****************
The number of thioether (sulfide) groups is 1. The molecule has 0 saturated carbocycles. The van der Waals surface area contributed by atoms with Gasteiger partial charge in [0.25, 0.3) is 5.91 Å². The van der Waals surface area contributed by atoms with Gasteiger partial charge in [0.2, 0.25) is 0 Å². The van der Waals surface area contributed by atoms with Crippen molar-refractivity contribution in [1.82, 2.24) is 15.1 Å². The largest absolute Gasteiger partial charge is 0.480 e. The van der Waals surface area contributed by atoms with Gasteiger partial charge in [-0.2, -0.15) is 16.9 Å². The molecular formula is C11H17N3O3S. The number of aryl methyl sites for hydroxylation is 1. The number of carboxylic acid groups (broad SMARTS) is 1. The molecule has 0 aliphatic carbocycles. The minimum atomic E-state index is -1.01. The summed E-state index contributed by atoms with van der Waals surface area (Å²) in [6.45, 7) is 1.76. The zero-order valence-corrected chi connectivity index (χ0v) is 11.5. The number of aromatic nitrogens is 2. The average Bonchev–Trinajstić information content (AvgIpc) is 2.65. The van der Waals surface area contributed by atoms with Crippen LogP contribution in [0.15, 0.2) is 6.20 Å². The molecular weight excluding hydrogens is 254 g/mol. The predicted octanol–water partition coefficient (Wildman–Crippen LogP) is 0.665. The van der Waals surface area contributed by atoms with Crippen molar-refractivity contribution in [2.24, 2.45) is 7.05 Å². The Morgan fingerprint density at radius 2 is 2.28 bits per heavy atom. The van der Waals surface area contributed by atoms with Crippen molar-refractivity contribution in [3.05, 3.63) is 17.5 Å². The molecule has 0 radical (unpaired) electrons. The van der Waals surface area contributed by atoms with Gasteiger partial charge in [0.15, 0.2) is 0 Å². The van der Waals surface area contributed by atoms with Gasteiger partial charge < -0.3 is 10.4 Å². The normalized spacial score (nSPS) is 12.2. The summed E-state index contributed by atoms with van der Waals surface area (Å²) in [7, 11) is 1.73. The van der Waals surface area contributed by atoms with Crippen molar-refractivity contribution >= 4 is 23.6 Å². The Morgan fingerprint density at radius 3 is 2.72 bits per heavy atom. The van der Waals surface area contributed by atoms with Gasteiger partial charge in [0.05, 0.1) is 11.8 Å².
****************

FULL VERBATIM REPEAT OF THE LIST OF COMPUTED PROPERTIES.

The number of thioether (sulfide) groups is 1. The molecule has 0 saturated carbocycles. The van der Waals surface area contributed by atoms with Gasteiger partial charge in [0.25, 0.3) is 5.91 Å². The van der Waals surface area contributed by atoms with Gasteiger partial charge in [0.2, 0.25) is 0 Å². The van der Waals surface area contributed by atoms with Crippen molar-refractivity contribution in [1.82, 2.24) is 15.1 Å². The largest absolute Gasteiger partial charge is 0.480 e. The van der Waals surface area contributed by atoms with Gasteiger partial charge in [-0.2, -0.15) is 16.9 Å². The molecular formula is C11H17N3O3S. The number of aryl methyl sites for hydroxylation is 1. The number of carboxylic acid groups (broad SMARTS) is 1. The molecule has 0 aliphatic carbocycles. The minimum atomic E-state index is -1.01. The summed E-state index contributed by atoms with van der Waals surface area (Å²) in [6.45, 7) is 1.76. The zero-order valence-corrected chi connectivity index (χ0v) is 11.5. The number of aromatic nitrogens is 2. The average Bonchev–Trinajstić information content (AvgIpc) is 2.65. The van der Waals surface area contributed by atoms with Crippen LogP contribution in [0.15, 0.2) is 6.20 Å². The molecular weight excluding hydrogens is 254 g/mol. The predicted octanol–water partition coefficient (Wildman–Crippen LogP) is 0.665. The van der Waals surface area contributed by atoms with Crippen molar-refractivity contribution in [2.24, 2.45) is 7.05 Å². The Morgan fingerprint density at radius 2 is 2.28 bits per heavy atom. The van der Waals surface area contributed by atoms with Crippen molar-refractivity contribution in [3.05, 3.63) is 17.5 Å². The molecule has 0 radical (unpaired) electrons. The van der Waals surface area contributed by atoms with Gasteiger partial charge in [0.15, 0.2) is 0 Å². The van der Waals surface area contributed by atoms with Gasteiger partial charge < -0.3 is 10.4 Å². The normalized spacial score (nSPS) is 12.2. The summed E-state index contributed by atoms with van der Waals surface area (Å²) in [7, 11) is 1.73. The van der Waals surface area contributed by atoms with Crippen molar-refractivity contribution >= 4 is 23.6 Å². The Morgan fingerprint density at radius 3 is 2.72 bits per heavy atom. The van der Waals surface area contributed by atoms with Gasteiger partial charge in [0.05, 0.1) is 11.8 Å².